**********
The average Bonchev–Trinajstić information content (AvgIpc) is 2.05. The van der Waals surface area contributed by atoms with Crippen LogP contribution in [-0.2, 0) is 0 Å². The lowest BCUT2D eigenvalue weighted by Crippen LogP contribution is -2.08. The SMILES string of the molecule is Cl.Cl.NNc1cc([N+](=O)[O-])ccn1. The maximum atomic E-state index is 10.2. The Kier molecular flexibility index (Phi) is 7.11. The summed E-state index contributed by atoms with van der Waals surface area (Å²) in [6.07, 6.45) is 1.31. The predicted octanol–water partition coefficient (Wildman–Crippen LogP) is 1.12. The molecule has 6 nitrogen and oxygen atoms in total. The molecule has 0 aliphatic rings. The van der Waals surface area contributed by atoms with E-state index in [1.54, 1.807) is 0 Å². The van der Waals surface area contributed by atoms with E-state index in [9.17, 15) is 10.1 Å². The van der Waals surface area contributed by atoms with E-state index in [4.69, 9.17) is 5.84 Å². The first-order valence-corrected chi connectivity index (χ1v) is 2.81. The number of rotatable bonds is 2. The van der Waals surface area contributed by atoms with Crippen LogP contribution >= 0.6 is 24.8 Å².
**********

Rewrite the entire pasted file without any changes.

The average Bonchev–Trinajstić information content (AvgIpc) is 2.05. The van der Waals surface area contributed by atoms with Crippen LogP contribution in [-0.2, 0) is 0 Å². The lowest BCUT2D eigenvalue weighted by Crippen LogP contribution is -2.08. The SMILES string of the molecule is Cl.Cl.NNc1cc([N+](=O)[O-])ccn1. The maximum atomic E-state index is 10.2. The Kier molecular flexibility index (Phi) is 7.11. The summed E-state index contributed by atoms with van der Waals surface area (Å²) in [6.07, 6.45) is 1.31. The predicted octanol–water partition coefficient (Wildman–Crippen LogP) is 1.12. The molecule has 6 nitrogen and oxygen atoms in total. The molecule has 0 aliphatic rings. The van der Waals surface area contributed by atoms with E-state index in [1.54, 1.807) is 0 Å². The van der Waals surface area contributed by atoms with E-state index in [9.17, 15) is 10.1 Å². The van der Waals surface area contributed by atoms with E-state index in [4.69, 9.17) is 5.84 Å². The first-order valence-corrected chi connectivity index (χ1v) is 2.81. The number of rotatable bonds is 2. The van der Waals surface area contributed by atoms with Crippen LogP contribution >= 0.6 is 24.8 Å².